The gypsies, with whom it is obvious that she must have been in secret communication before the revolution, seem to have looked upon her as one of themselves (which is always the highest compliment a people can pay), and her dark hair and dark complexion bore out the belief that she was, by birth, one of them, and had been snatched by an English Duke from a nut tree when she was a baby and taken to that barbarous land where people live in houses because they are too feeble and diseased to stand the open air. Thus, though in many ways inferior to them, they were willing to help her to become more like them; taught her their arts of cheese-making and basket-weaving, their science of stealing and bird-snaring, and were even prepared to consider letting her marry among them. But Orlando had contracted in England some of the customs or diseases (whatever you choose to consider them) which cannot, it seems, be expelled... The elders, however, who had seen more of foreigners than they had, became suspicious. They noticed that Orlando often sat for whole hours doing nothing whatever, except look here and then there; they would come upon her on some hilltop staring straight in front of her, no matter whether the goats were gazing or straying. They began to suspect that she had other beliefs than their own, and the older men and women thought it probable that she had fallen into the clutches of the vilest and cruelest among all the Gods, which is Nature,
Orlando, Virginia Dalloway
Refusing someone’s kind words can cause the one doing the complimenting to feel bad. Not only might they regret trying to be nice, but you may have cut off your chances of being complimented by them ever again. Being humble is one thing; being rude is another. Practice receiving compliments with grace, dignity, appreciation, and gratitude. The perfect response to a fine compliment is simply, “Thank you!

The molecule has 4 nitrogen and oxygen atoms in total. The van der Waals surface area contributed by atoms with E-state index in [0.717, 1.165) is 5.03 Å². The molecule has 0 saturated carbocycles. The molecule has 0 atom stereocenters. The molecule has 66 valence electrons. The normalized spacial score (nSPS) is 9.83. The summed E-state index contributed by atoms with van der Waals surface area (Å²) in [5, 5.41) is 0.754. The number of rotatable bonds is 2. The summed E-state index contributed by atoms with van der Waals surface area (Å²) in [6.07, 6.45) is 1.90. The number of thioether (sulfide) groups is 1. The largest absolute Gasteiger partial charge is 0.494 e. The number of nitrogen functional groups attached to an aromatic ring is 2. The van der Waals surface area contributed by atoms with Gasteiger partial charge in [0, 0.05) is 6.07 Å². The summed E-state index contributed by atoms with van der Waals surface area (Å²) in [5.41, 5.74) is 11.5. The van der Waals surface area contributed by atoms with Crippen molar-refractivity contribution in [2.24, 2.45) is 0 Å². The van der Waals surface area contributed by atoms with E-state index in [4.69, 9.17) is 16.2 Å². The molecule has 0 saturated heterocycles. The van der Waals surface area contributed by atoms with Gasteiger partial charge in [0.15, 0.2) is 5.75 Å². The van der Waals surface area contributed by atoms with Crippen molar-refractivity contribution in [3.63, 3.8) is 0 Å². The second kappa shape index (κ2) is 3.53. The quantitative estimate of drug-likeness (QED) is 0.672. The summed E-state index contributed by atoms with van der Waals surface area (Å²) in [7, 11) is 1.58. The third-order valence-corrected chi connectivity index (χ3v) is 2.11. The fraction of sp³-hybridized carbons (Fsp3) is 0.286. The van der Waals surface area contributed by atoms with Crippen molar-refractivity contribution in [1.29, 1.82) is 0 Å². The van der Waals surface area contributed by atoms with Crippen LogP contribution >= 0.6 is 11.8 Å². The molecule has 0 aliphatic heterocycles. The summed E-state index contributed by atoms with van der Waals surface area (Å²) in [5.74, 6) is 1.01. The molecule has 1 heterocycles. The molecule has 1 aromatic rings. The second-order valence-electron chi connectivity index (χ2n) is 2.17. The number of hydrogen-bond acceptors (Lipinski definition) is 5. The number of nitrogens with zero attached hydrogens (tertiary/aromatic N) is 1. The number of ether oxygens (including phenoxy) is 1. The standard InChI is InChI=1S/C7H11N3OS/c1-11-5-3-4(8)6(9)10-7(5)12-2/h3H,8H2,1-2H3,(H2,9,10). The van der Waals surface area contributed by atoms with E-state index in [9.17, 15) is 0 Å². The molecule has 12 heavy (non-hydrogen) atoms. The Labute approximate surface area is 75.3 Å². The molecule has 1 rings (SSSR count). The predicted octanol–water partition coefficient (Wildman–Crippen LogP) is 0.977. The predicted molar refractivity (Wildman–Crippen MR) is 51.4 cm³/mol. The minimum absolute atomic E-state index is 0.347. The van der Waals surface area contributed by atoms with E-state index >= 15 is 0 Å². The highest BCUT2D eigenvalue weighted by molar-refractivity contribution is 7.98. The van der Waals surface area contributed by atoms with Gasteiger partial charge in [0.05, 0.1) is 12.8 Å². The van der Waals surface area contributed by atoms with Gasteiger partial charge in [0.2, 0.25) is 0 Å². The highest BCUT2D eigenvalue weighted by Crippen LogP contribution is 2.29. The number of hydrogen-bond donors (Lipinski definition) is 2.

Susan C. Young (The Art of Action: 8 Ways to Initiate & Activate Forward Momentum for Positive Impact (The Art of First Impressions for Positive Impact, #4))
Why Polish the Gold? • It builds your confidence when you realize that your words have power and can positively influence. • As you seek to find the good in others, you will enjoy the ripple effect reminder for finding the good in yourself. • It makes a great ice-breaker to begin a conversation. • It helps you meet new people and make new friends. • It strengthens your relationships and builds mutual admiration. • It brings more happiness and joy into your life. • A little praise goes a long way to make others happy.
Susan C. Young (The Art of Action: 8 Ways to Initiate & Activate Forward Momentum for Positive Impact (The Art of First Impressions for Positive Impact, #4))
Service [sur-vis] noun 1. the act of helping, aiding, or doing work for another. “Does this dictionary definition sound simplistic? Well, it is foundational to delivering world-class, game-changing service. Did you notice it didn’t mention you? True service takes the focus completely off you and devotes it entirely to the needs of another person.
Susan C. Young (The Art of Action: 8 Ways to Initiate & Activate Forward Momentum for Positive Impact (The Art of First Impressions for Positive Impact, #4))
Being 100 percent in the moment and focusing on the person you’re with is one of the finest compliments you can offer. One of the most respectful and considerate things you can do for another is to truly be with them in the here and now.
Susan C. Young (The Art of Action: 8 Ways to Initiate & Activate Forward Momentum for Positive Impact (The Art of First Impressions for Positive Impact, #4))